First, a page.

Oral History T-U


Alfred, 83, is a Florin native and his early education was obtained at the segregated Florin Grammar School. His formal schooling ended after finishing Elk Grove High School and one semester at Sacramento City College, as he had to help on the family strawberry and grape farm. After one and one-half years in Jerome, Arkansas camp, the family with wife, Mary, and daughter, Marielle, moved to Kalamazoo, Michigan, and eventually returned to Florin. He was a leader in the Florin JACL, with Redress, Florin Reunions and the Methodist Church. He was the JACL chapterís third president in 1937 and first postwar president in 1947. He retired in 1979 after 30 years with the Army Depot.


Mary Tsukamoto (1915 - 1998) was active to the day of her death at almost 83. Born of Okinawa immigrants, she was known and honored nationwide as educator, community leader and civil rights activist despite an arthritic condition. Together with husband, Al, they were active in the Methodist Church and Florin JACL. An elementary school is named in her honor and her writings, documents and artifacts started the Japanese American Collection at California State University Sacramento Library Archives. The book, We the People - A Story of Internment in America, was co-authored with Elizabeth Pinkerton. The Mary Tsukamoto Japanese Language Academy was just recently started.


Tomoye Tsukamoto (90) was the wife of the late Walter Tsukamoto, first president of the Sacramento JACL Chapter (1934-36) and National JACL President (1938-39). Her father, Ryosuke Kasai, came to the United States in 1898, graduated from high school, and lost everything in the 1906 San Francisco earthquake. Tomoye was born in 1907 in Berkeley, graduated from high school and UC Berkeley. She married Walter who had graduated from UC Berkeley Boalt Law School in 1930 and established a law practice in Sacramento. The family of five children, all born in Sacramento, was forced to evacuate to Tule Lake. Due to the activities of the pro-Japan group and possibility of great harm, Walter was "secretly rushed out of camp on a train to Cincinnati because of his pro-American and JACL stand" Tomoye and the children joined him later. She says, "We moved thirteen times" and the last move was to Germany where he died in 1961 with the rank of Colonel on military Judge Advocate assignment.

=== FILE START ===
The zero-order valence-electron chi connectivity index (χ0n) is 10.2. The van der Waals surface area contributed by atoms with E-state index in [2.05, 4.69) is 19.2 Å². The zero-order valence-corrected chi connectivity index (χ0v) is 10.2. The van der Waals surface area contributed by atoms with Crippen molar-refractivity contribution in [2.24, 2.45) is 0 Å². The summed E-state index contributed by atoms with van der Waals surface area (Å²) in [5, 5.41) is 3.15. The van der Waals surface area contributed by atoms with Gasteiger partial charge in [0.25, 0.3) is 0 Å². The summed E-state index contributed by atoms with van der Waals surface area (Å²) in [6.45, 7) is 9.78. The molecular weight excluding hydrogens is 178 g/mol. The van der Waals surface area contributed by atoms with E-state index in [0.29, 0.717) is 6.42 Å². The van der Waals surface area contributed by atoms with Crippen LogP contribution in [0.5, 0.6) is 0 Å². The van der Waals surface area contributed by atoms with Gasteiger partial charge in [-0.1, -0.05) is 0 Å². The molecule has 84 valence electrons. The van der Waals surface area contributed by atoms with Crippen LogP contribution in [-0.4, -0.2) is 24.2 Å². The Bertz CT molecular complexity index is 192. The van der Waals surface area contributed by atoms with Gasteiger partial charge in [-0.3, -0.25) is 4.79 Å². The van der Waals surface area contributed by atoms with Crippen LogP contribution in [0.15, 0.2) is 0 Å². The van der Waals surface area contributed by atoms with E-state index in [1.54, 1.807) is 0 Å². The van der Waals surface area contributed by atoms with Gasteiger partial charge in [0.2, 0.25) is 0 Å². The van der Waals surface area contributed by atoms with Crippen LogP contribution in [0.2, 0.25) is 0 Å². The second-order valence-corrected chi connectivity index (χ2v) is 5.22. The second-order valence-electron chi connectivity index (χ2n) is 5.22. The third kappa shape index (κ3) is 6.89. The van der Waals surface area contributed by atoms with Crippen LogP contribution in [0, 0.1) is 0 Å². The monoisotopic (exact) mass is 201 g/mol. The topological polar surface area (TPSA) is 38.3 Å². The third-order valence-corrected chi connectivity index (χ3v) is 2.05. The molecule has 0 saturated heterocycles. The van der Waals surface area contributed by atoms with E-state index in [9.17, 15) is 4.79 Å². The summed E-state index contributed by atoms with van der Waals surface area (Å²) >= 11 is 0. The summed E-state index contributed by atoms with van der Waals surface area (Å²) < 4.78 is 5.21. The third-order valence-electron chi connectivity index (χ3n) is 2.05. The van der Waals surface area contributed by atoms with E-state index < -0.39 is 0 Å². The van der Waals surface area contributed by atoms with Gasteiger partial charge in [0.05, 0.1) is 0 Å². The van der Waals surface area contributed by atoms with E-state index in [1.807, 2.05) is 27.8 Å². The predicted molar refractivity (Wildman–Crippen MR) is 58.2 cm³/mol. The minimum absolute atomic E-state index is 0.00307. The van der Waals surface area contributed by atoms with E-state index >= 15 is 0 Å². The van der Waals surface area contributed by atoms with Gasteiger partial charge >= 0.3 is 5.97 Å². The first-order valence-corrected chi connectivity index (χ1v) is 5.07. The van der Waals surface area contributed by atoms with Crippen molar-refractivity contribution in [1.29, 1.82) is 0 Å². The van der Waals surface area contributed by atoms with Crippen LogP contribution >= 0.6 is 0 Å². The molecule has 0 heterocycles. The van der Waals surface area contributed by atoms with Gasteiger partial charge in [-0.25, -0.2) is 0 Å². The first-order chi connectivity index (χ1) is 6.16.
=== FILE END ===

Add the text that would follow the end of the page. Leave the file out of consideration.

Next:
Poignant stories of Japanese Americans like Lily Umeda are a part of American history. Mrs. Umeda (82) has made the best of difficult situations she had no control over. She was born in Sacramento, and sent to live with relatives in Wakayama, Japan, where she went through elementary school. Then, she was brought back to Hollywood, California, where she attended high school as well as Girls High School in San Francisco. At age 19, she took on adult and parent responsibilities after an arranged marriage to Mike Umeda of Sacramento and raised four children. After time in Relocation center, the family came back to Florin. She became a valuable, dedicated Methodist Church member by helping with youth activities, bazaars, and interpreting and translation work.


This is more of a biography than oral history. Ichiro Nakashima put this together from a series of his 1992 Seventh Day Adventist quarterly periodical about Uyeyama. There are six pages of photos, twenty pages of text and two pages of testimonials from her children. Content is about two groups--Okinawans and Japanese; and about Methodist Church and Seventh Day Adventist Church. It is about her two daughters from the first marriage and the eight children from the subsequent Uyeyama marriage. Generally, an interesting account of the life and struggles of early Japanese immigrant to "not friendly to Asians" America.



Japanese American Citizens League, Florin Chapter

PO Box 292634, Sacramento, CA  95829-2634